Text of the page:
Parvaz, 39, who works for Al Jazeera, has been missing since Friday, the day she arrived in Damascus to cover the unrest in the country. Officials say she was probably detained at the airport.
Up to a dozen journalists are missing in Syria, where a violent crackdown against anti-government protests began in March.
Sen. Patty Murray has made a formal inquiry to the State Department asking for help in locating Parvaz.
Dorothy (who writes as D. Parvaz') was an editorialist, and feature writer for the late Seattle Post-Intelligencer before joining Al Jazeera in 2010. She was a regular panelist on KUOW's Weekday with Steve Scher.
The LA Times:
Mohamed Abdel Dayem, Middle East and North Africa Program Coordinator at the Committee to Protect Journalists (CPJ), told Al Jazeera there was “strong evidence” to suggest Parvaz had been detained at Damascus airport.
“Obviously we are worried for the safety of Dorothy, specifically, as we are for numerous other journalists who are in government custody right now,” said Dayem.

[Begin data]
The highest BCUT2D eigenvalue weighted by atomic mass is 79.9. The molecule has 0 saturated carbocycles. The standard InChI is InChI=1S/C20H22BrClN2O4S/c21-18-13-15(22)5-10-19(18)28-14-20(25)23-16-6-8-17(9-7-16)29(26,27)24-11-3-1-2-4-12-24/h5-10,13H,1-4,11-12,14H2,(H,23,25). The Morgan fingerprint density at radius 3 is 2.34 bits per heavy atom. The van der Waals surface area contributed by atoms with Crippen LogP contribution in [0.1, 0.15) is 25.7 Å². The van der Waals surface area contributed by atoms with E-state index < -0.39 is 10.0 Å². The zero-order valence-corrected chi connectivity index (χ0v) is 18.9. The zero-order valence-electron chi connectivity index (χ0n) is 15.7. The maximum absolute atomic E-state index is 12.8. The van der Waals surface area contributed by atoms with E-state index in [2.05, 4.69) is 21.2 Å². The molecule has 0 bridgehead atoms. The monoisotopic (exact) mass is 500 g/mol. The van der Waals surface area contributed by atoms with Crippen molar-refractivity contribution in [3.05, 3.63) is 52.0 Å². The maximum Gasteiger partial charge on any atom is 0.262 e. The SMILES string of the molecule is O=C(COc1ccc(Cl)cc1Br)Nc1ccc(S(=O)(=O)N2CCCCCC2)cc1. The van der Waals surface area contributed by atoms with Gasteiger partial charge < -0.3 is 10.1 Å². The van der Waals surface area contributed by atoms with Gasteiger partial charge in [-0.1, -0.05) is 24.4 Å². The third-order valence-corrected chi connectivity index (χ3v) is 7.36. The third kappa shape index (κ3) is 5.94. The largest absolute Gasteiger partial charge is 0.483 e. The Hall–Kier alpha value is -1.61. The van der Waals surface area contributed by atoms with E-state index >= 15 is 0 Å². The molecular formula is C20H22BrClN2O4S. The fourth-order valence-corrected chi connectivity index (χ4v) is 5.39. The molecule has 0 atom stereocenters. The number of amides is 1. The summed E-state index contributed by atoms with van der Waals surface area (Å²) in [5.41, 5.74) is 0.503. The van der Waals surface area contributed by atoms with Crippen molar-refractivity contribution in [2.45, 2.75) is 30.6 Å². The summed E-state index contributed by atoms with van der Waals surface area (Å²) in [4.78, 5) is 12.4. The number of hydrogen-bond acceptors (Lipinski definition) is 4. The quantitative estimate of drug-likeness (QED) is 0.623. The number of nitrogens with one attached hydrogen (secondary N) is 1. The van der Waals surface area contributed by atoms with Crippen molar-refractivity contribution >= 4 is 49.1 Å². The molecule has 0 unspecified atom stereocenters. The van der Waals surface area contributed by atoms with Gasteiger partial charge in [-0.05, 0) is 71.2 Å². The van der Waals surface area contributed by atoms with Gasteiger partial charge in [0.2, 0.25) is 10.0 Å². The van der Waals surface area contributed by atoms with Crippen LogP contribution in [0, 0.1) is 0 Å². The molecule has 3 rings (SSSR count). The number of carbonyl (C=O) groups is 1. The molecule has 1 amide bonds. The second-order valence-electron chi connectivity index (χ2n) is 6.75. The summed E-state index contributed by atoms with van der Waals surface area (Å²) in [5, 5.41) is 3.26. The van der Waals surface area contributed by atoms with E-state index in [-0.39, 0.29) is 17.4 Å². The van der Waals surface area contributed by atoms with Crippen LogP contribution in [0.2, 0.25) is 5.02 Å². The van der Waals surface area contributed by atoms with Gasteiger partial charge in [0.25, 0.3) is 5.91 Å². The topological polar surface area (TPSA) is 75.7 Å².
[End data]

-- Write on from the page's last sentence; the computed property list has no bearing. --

He said up to a couple of dozen journalists had been detained in Syria since the current unrest began in mid-March with the number held fluctuating on a daily basis “between a handful and a dozen”.
Some Syrian journalists working for Syrian and regional outlets had been in custody for weeks, he said.
"Dorothy’s detention is really just the latest episode in an effort by the Syrian government to institute a media blackout," said Dayem.
Parvaz brought fame and honor to Seattle and the old Pee Eye when she tweeked Billo Reilly, and kicked Sean Hannity's ass in appearance on his Fox News show. They had taken great umbrage (the way they do) at some innocuous thing she wrote in 2007. Billo even sent one of his goons to ambush P-I publisher Roger Oglesby in his Capital Hill driveway.
Parvaz got Seattle's attention early in her career by venturing out on the streets of the city less than a month after 9-11 wearing an Islamic hijaab- the full-body outer robe for women. It was a compelling story replete with a guy at Broadway & Pike who shoved her in front of a car nearly striking her.
The Seattle Times:
Joe Copeland, a former P-I editorial writer and columnist who now works at Crosscut, also is a friend of Parvaz's.
"She's bold and fearless and knows how to handle herself in a tough situation," Copeland said. "She's as determined a reporter as anyone I've known. She wanted to be on the front lines."